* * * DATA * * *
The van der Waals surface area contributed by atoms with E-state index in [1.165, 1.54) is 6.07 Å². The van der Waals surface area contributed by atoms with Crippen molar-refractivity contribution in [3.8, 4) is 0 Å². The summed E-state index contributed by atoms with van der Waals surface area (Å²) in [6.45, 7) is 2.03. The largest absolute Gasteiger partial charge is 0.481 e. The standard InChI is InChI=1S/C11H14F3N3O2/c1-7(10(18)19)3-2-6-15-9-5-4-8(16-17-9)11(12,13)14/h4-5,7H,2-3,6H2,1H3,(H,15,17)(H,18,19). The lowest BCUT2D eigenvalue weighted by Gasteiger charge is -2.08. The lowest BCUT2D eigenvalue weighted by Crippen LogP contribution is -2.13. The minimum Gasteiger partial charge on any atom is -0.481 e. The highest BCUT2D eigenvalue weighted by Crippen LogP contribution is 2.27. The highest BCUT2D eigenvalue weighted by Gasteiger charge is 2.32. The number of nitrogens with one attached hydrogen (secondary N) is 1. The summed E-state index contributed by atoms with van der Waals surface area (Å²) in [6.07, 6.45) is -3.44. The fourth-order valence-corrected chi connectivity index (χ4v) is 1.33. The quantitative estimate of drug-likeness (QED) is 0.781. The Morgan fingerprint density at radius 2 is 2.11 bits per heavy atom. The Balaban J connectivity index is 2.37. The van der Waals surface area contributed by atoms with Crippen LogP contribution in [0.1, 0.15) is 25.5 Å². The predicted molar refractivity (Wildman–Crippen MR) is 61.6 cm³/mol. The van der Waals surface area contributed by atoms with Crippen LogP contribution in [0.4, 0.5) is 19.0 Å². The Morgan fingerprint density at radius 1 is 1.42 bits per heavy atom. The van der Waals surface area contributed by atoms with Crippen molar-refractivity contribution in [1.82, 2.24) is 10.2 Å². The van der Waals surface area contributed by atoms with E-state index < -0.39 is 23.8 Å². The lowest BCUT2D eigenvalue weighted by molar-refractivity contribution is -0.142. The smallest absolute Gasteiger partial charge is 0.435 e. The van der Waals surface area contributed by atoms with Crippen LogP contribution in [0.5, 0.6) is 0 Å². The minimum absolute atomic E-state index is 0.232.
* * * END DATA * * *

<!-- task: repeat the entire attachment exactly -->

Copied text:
The van der Waals surface area contributed by atoms with E-state index in [1.165, 1.54) is 6.07 Å². The van der Waals surface area contributed by atoms with Crippen molar-refractivity contribution in [3.8, 4) is 0 Å². The summed E-state index contributed by atoms with van der Waals surface area (Å²) in [6.45, 7) is 2.03. The largest absolute Gasteiger partial charge is 0.481 e. The standard InChI is InChI=1S/C11H14F3N3O2/c1-7(10(18)19)3-2-6-15-9-5-4-8(16-17-9)11(12,13)14/h4-5,7H,2-3,6H2,1H3,(H,15,17)(H,18,19). The lowest BCUT2D eigenvalue weighted by Gasteiger charge is -2.08. The lowest BCUT2D eigenvalue weighted by Crippen LogP contribution is -2.13. The minimum Gasteiger partial charge on any atom is -0.481 e. The highest BCUT2D eigenvalue weighted by Crippen LogP contribution is 2.27. The highest BCUT2D eigenvalue weighted by Gasteiger charge is 2.32. The number of nitrogens with one attached hydrogen (secondary N) is 1. The summed E-state index contributed by atoms with van der Waals surface area (Å²) in [6.07, 6.45) is -3.44. The fourth-order valence-corrected chi connectivity index (χ4v) is 1.33. The quantitative estimate of drug-likeness (QED) is 0.781. The Morgan fingerprint density at radius 2 is 2.11 bits per heavy atom. The Balaban J connectivity index is 2.37. The van der Waals surface area contributed by atoms with Crippen LogP contribution in [0.1, 0.15) is 25.5 Å². The predicted molar refractivity (Wildman–Crippen MR) is 61.6 cm³/mol. The van der Waals surface area contributed by atoms with Crippen LogP contribution in [0.4, 0.5) is 19.0 Å². The Morgan fingerprint density at radius 1 is 1.42 bits per heavy atom. The van der Waals surface area contributed by atoms with Crippen molar-refractivity contribution in [1.82, 2.24) is 10.2 Å². The van der Waals surface area contributed by atoms with E-state index < -0.39 is 23.8 Å². The lowest BCUT2D eigenvalue weighted by molar-refractivity contribution is -0.142. The smallest absolute Gasteiger partial charge is 0.435 e. The van der Waals surface area contributed by atoms with Crippen LogP contribution in [0.5, 0.6) is 0 Å². The minimum absolute atomic E-state index is 0.232.